I know I am particularly sensitive to this issue because of our basement.  It reeks.  Unfortunately, bad things don't always stay in our basement and the scent leaked upwards to permeate the rest of our house.  If it was a stench that lasted a few days and slowly got better, I think I might have wrinkled my nose and dealt with it.  But the stink ebbed and flowed like the tide, getting strong at bedtime and increasing to become horrible in the early hours of the morning.  We were awakened with it at 3:30 am and opened the window to air out our bedroom. The great outdoors smelled refreshingly clean.

"It smells fine outside," we said, disturbed that our house stank worse than a PA countryside.  That is when theorizing began.  "Are we sure it is a skunk?  Maybe there is a weird phenomenon going on underground and a gas is leaking up into our basement. Like methane, for example."

It sounded like a good theory to me in predawn drowsiness, but when I called my dad later that day to ask his opinion, he only said, "If it walks like a duck and looks like a duck, it probably is a duck."  That is a nice idea if this were ducks we are dealing with.

But I bought into his logic and took the children's to a friend's house for the morning to escape the smell.  We walked into her house only to be horrified when she said, "I can smell the skunk on you guys."

That was where my tolerance ended.  If it were just a rank outdoors to deal with, I would suffer in silence (well...possibly in relative silence).  And if it were only a stinky house, I might have been able to bite my tongue.  But stinky humans?  I called the landlord as soon as I got home.

I think it was when I saw him walk down our basement stairs with a pellet gun that I felt a surge of gladness I'm not the man of the house.  For the next hour he and his son snooped around in our crawl space and shone their flashlights into dark corners to try to find the skunk. They found none.  Not even under the back porch where they lifted a few floorboards to look underneath.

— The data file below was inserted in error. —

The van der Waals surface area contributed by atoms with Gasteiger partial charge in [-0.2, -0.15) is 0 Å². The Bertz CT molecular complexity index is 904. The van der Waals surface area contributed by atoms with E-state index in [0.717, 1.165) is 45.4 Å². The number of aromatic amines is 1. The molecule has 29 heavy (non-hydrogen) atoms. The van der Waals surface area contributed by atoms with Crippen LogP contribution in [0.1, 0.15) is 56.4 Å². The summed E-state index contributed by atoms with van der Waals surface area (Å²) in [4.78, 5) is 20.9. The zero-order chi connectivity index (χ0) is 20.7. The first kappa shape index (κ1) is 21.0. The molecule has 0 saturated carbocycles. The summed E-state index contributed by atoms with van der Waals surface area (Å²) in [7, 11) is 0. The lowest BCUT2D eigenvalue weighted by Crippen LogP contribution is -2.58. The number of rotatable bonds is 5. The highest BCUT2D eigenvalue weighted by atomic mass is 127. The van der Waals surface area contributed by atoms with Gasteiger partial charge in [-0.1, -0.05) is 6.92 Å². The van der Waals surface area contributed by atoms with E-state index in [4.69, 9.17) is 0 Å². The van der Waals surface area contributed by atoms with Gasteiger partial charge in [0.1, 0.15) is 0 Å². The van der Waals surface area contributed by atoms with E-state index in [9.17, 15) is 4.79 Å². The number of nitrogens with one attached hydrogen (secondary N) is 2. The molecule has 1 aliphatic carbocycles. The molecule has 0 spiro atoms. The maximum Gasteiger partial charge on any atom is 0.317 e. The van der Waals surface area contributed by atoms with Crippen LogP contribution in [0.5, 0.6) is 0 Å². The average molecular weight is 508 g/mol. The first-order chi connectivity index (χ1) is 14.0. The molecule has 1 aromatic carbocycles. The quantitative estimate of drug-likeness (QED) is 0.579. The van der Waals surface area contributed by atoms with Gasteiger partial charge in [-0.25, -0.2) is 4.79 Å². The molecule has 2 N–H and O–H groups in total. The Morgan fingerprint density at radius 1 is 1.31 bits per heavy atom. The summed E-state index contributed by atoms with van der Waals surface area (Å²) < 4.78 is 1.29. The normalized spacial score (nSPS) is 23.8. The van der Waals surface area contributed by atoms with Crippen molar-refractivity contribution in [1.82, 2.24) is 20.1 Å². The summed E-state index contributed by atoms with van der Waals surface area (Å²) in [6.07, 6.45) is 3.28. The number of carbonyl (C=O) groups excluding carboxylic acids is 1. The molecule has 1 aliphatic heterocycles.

My brother was coming for the weekend, and I felt my privilege of hosting him was hanging on a slender thread about to be broken by a skunk dying in my house.  I decided to appeal to his sense of adventure with the following texts:

Me:  You won't want to miss out.  The landlord has a baited trap under our back porch.
Jordan:  Oh sweet!  This will be an exciting night!
Me:  Exactly.  Especially since your window is right above the porch.
Jordan:  Oh boy! Do you have a zip line to the nearest tree in case we get fumed?

It was a valid question.  A midnight blast from the skunk under our back porch would instantly render our house unbearable.

Me: Well, we've been discussing our options. Either we all end up on Dawn's living room floor or the nearest Comfort Inn.
Jordan:  If I hear a metallic click and the sound of a hairspray bottle losing its pressure, I'm completely abandoning ship!
Me:  Lol! So are we.  In fact, I told John that if this thing lets loose I am going back to IN with you for a week!

Turns out we didn't catch a skunk at all.  Through airing out the house for days, the scent slowly dissipated until it is moderately stinking up our basement but not wafting through the rest of the house.